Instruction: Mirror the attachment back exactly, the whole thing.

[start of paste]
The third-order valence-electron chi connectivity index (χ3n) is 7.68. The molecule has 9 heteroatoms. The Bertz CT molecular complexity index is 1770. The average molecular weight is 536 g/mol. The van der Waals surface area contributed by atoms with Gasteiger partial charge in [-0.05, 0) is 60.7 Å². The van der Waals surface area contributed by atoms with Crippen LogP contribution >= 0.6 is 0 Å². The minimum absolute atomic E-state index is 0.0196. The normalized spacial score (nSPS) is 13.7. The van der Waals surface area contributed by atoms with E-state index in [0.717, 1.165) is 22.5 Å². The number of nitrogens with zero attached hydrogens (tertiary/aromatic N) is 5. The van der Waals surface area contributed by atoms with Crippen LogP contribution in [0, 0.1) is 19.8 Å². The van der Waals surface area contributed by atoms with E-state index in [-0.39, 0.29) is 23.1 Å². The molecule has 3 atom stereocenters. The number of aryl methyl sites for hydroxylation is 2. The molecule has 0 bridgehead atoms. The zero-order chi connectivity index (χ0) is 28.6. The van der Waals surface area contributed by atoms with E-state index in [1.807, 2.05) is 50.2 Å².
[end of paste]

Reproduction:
The third-order valence-electron chi connectivity index (χ3n) is 7.68. The molecule has 9 heteroatoms. The Bertz CT molecular complexity index is 1770. The average molecular weight is 536 g/mol. The van der Waals surface area contributed by atoms with Gasteiger partial charge in [-0.05, 0) is 60.7 Å². The van der Waals surface area contributed by atoms with Crippen LogP contribution >= 0.6 is 0 Å². The minimum absolute atomic E-state index is 0.0196. The normalized spacial score (nSPS) is 13.7. The van der Waals surface area contributed by atoms with E-state index in [0.717, 1.165) is 22.5 Å². The number of nitrogens with zero attached hydrogens (tertiary/aromatic N) is 5. The van der Waals surface area contributed by atoms with Crippen LogP contribution in [0, 0.1) is 19.8 Å². The van der Waals surface area contributed by atoms with E-state index in [-0.39, 0.29) is 23.1 Å². The molecule has 3 atom stereocenters. The number of aryl methyl sites for hydroxylation is 2. The molecule has 0 bridgehead atoms. The zero-order chi connectivity index (χ0) is 28.6. The van der Waals surface area contributed by atoms with E-state index in [1.807, 2.05) is 50.2 Å².